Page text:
1970 1990 2010
ADVANCES IN IMAGING
Terahertz imaging: A technology
in search of applications
VIACHESLAV M. MURAVEV, GOMBO E. TSYDYNZHAPOV, IGOR V.
KUKUSHKIN, IAN MCNEE, and VLADIMIR G. KOZLOV
The first advances in terahertz sources, operating at frequencies of 0.1 to
3.0 THz and corresponding to a wavelength range of 3.0 to 0.1 mm, date
back to the 1970s. These were vacuum electronic devices called backward
wave oscillators (BWOs), producing up
to 100 m W of power at 0.1–0.3 THz
and up to 1 m W at higher frequencies.
Although more compact and reliable
solid-state terahertz electronic devices developed in the 1990s deliver similar performance now, reaching higher power levels remains a challenge.
Development of time-domain terahertz technology based on generation
of terahertz waves by ultrafast lasers
created the second round of excitement
about the potential of terahertz imaging
in the 1990s. Images of skin cancer pro-
duced by this method set up high expec-
tations for the use of terahertz technolo-
gy in medical applications, but progress
has remained slow, as strong absorption of terahertz waves by water limits their penetration depth in tissue to
1 mm at most. And time-domain terahertz imaging requires raster scanning
of samples since data is acquired one
pixel at the time—another challenge
for real-time diagnostics.
Video-rate terahertz imaging enabled by microbolometer detector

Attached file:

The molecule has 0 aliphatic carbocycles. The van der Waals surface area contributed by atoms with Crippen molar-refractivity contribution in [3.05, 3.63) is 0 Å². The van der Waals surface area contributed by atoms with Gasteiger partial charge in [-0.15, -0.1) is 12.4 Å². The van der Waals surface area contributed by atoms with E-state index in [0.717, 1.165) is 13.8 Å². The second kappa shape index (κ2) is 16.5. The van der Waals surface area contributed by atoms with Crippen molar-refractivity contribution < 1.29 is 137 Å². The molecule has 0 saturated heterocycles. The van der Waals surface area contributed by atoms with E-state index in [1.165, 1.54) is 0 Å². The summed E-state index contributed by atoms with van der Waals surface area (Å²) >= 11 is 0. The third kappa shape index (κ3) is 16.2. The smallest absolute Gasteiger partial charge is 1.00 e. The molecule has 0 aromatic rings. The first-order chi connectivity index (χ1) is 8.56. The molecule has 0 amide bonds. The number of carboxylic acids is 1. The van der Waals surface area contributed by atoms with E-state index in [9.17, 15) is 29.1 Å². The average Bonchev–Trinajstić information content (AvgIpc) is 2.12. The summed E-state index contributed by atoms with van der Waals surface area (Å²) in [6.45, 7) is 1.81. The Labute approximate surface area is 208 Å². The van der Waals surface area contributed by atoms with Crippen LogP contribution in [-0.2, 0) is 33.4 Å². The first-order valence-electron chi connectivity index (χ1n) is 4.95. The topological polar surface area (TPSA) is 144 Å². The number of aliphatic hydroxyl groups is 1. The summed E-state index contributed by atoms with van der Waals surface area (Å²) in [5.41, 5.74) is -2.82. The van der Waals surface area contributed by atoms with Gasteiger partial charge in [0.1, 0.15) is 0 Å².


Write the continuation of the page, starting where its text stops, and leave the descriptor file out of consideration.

arrays developed by
INO (Québec City,
QC, Canada) and
NEC (Tokyo, Japan) around 2005
caused the next wave of excitement
in terahertz imaging technologies.
Terahertz microbolometer cameras
leveraged technology developed for the
mid-infrared (mid-IR) spectral range,
but improved the sensitivity of these
devices at lower frequencies, reaching
down to 1 THz.
Development of terahertz sources
using quantum cascade lasers (QCLs)
by extending the performance of mid-
IR QCLs to the terahertz range also
occurred around 2005, and seemed
to be perfect for microbolometer ter-
ahertz cameras in terms of spectral
range. But even though a combina-
tion of these devices delivered a viable
solution for video-rate terahertz im-
aging with sufficiently high contrast
at frequencies above 2. 8 THz with
cooled QCLs, the problem is
that the transmission of a majority of
materials deteriorates at such high fre-
quencies and, again, water absorption
becomes very strong.
The high cost of QCLs and cryogenic
cooling has hampered applications de-
velopment, even as terahertz technology
advances. And like any other photonics technology, development activity in
terahertz imaging has fluctuated, with
current levels of product development
being modest (see Fig. 1).
In 2015, one of the leading suppliers of time-domain terahertz systems—
Zomega Terahertz (Troy, N Y)—
discontinued operations, and other vendors
reduced their staffing levels. However,
this situation is improving.
Terahertz to the rescue
Opportunities for terahertz product
developers have often coincided with
disasters. The first one was the tragic
events of September 11, 2001. Potential
applications of terahertz imagers for
airport security scanners attracted a
lot of government funding in 2002-
2010, but high-frequency microwave
Despite losing traction for cancer and
security screening, terahertz imaging
continues to target several agricultural
and industrial applications that may finally
benefit terahertz equipment vendors.